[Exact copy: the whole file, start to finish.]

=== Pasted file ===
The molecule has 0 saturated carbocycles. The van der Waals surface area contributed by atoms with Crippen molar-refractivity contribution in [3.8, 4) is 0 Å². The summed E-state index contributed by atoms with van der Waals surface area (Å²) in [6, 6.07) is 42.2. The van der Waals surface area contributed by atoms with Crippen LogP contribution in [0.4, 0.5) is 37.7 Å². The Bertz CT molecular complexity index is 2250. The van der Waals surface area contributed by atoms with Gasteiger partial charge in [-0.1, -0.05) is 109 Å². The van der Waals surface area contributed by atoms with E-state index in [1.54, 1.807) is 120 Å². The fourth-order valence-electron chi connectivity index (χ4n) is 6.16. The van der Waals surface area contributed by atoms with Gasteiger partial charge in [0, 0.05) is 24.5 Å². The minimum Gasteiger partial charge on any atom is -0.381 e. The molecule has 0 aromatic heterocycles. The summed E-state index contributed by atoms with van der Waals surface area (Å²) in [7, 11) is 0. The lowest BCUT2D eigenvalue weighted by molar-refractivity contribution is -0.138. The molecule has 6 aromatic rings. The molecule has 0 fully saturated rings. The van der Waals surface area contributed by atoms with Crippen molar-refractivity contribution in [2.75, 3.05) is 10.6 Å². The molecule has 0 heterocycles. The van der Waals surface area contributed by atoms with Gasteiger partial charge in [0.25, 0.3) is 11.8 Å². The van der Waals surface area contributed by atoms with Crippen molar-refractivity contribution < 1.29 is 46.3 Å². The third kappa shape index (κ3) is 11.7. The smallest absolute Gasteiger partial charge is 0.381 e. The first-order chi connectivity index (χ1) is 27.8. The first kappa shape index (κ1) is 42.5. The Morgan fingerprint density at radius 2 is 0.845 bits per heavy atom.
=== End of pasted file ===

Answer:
The molecule has 0 saturated carbocycles. The van der Waals surface area contributed by atoms with Crippen molar-refractivity contribution in [3.8, 4) is 0 Å². The summed E-state index contributed by atoms with van der Waals surface area (Å²) in [6, 6.07) is 42.2. The van der Waals surface area contributed by atoms with Crippen LogP contribution in [0.4, 0.5) is 37.7 Å². The Bertz CT molecular complexity index is 2250. The van der Waals surface area contributed by atoms with Gasteiger partial charge in [-0.1, -0.05) is 109 Å². The van der Waals surface area contributed by atoms with E-state index in [1.54, 1.807) is 120 Å². The fourth-order valence-electron chi connectivity index (χ4n) is 6.16. The van der Waals surface area contributed by atoms with Gasteiger partial charge in [0, 0.05) is 24.5 Å². The minimum Gasteiger partial charge on any atom is -0.381 e. The molecule has 0 aromatic heterocycles. The summed E-state index contributed by atoms with van der Waals surface area (Å²) in [7, 11) is 0. The lowest BCUT2D eigenvalue weighted by molar-refractivity contribution is -0.138. The molecule has 6 aromatic rings. The molecule has 0 fully saturated rings. The van der Waals surface area contributed by atoms with Crippen molar-refractivity contribution in [2.75, 3.05) is 10.6 Å². The molecule has 0 heterocycles. The van der Waals surface area contributed by atoms with Gasteiger partial charge in [0.25, 0.3) is 11.8 Å². The van der Waals surface area contributed by atoms with Crippen molar-refractivity contribution < 1.29 is 46.3 Å². The third kappa shape index (κ3) is 11.7. The smallest absolute Gasteiger partial charge is 0.381 e. The first-order chi connectivity index (χ1) is 27.8. The first kappa shape index (κ1) is 42.5. The Morgan fingerprint density at radius 2 is 0.845 bits per heavy atom.